Jacksonians, Progressives & American Foreign Policy’s Anti-Theology
| A Response to Michael Doran
Providence has been publishing a series of responses to our friend Mike Doran’s stimulating essay “The Theology of Foreign Policy,” which appears in the May issue of First Things. Other responses include:
- Mark Tooley’s “Part 1: Protestant Roots of US Foreign Policy Divisions”
- Marc LiVecche’s “Cattle, Pigs & Skunks (O My!): A Brief Reflection on the Religious Foreign Policy Persuasion”
- Samuel Goldman’s “Protestant Rivalries and American Foreign Policy”
- John D. Wilsey’s “Wondrous Chasm between Jacksonianism and Progressivism?”
- Robert Nicholson’s “A Hebraic Approach to History: Response to Doran’s ‘The Theology of Foreign Policy’”
- Matt Gobush’s “The Third Camp: Reinhold Niebuhr’s Theology and American Foreign Policy”
In the May 2018 issue of First Things, Michael Doran argues that the essential debate in American foreign policy is theological. Around the turn of the twentieth century, Protestants in the United States underwent a great schism, sorting into two persuasions, theological modernists and theological fundamentalists. Fundamentalists, or Jacksonians, root their worldview in the Christian doctrine of Imago Dei, the belief that mankind is made in the image and likeness of God (Gen. 1:26-28). By extension, they claim the purpose of US foreign policy is to preserve American liberty until the Second Coming. In contrast, theological modernists, or Progressives, gave rise to the Social Gospel to alleviate man’s suffering and, above all, eliminate inequality.
Doran’s reading of American theological history goes far in advancing our understanding of American foreign policy, but the analysis is only half-complete. Nowhere is this more visible than in the two paradoxes which emerge from each persuasion. As Doran notes, Jacksonians take the Christian doctrine of Imago Dei as their first principle. As applied to foreign policy, Doran points to Andrew Jackson’s Farewell Address when the president exhorts his audience to be defenders of liberty “for the benefit of the human race”. Jacksonians in turn distrust elites who would delegitimize the value of the common man in favor of the technocratic whiz kids.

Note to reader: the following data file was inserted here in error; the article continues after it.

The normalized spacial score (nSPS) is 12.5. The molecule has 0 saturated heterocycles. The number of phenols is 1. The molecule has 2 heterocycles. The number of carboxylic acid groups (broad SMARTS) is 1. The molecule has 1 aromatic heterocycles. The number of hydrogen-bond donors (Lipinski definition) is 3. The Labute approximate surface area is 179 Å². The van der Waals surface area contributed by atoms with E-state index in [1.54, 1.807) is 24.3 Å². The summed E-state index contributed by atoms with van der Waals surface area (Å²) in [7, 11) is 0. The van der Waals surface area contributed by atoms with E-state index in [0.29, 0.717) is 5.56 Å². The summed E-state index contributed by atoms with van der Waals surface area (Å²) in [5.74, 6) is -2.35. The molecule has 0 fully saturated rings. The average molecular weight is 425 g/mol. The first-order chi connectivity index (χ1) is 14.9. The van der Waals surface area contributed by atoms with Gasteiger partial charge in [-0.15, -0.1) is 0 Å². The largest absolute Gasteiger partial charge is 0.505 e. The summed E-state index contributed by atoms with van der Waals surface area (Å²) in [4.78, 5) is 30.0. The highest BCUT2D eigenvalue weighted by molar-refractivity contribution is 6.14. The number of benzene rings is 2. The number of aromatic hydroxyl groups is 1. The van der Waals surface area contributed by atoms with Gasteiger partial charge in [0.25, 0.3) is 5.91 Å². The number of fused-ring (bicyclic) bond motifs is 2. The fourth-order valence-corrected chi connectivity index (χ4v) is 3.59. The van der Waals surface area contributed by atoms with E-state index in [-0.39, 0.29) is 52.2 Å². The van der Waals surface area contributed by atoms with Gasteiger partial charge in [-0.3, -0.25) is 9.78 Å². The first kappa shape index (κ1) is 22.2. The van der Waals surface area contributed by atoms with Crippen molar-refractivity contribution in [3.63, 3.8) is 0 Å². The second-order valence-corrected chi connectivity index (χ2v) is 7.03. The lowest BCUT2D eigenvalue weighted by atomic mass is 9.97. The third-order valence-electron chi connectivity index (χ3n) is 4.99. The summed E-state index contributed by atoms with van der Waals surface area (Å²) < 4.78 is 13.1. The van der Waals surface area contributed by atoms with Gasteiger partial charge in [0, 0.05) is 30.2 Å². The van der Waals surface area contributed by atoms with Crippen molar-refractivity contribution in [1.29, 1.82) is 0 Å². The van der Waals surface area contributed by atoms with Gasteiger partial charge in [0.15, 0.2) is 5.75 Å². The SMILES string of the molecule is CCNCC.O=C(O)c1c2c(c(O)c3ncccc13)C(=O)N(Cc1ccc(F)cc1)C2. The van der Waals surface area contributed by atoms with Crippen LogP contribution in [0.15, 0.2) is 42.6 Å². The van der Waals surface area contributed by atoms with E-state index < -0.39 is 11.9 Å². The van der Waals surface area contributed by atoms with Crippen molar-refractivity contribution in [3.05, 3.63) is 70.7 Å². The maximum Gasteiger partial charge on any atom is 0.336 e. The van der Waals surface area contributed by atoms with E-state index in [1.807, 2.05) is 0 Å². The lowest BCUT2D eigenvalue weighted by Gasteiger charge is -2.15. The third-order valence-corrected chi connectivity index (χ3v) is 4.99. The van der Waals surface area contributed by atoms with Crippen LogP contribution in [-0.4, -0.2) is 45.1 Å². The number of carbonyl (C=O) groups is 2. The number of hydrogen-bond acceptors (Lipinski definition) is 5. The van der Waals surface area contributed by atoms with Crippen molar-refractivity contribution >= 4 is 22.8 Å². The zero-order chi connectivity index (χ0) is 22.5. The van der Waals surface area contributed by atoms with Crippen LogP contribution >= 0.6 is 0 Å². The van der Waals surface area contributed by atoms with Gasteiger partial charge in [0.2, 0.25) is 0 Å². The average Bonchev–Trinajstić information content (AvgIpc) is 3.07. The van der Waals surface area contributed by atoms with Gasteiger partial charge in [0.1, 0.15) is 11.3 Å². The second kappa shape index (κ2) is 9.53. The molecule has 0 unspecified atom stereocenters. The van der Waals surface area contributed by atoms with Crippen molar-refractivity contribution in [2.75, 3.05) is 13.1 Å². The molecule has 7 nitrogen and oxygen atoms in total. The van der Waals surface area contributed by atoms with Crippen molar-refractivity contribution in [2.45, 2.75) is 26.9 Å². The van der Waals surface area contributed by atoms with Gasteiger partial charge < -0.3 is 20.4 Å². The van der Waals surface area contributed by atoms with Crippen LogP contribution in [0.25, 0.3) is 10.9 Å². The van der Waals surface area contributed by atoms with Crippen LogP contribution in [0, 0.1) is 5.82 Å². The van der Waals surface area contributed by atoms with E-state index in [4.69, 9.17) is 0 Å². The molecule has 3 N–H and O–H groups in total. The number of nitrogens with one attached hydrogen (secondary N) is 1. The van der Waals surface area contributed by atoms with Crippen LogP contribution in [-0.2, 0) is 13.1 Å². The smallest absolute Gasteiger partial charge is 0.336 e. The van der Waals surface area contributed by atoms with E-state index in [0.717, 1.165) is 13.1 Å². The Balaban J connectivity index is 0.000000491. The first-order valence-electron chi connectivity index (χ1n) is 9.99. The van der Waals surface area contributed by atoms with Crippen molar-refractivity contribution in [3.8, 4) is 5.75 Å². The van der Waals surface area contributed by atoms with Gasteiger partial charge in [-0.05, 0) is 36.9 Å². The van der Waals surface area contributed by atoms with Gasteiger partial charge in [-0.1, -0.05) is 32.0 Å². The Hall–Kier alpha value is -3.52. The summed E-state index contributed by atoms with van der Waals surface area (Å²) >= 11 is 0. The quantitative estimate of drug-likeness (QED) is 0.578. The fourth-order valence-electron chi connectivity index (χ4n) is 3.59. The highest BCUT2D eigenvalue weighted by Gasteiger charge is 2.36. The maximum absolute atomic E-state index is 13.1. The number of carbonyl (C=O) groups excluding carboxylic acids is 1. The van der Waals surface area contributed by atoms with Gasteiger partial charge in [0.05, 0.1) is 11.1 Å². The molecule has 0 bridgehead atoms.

But if Jacksonians root their ideology in the belief that man was created in the image of God, then why are they indifferent to “developments beyond our borders”? Would not a more thorough application of Imago Dei suggest, at a minimum, concern for developments beyond our borders that affect fellow Christians? (This says nothing of what obligations Christians have to be peacemakers.) Although Doran interprets Jackson’s passage as limited to the American people exclusively, there is nothing either in Jackson’s language or in the Christian doctrine of Imago Dei that suggests the precept to defend liberty is or ought to be constrained.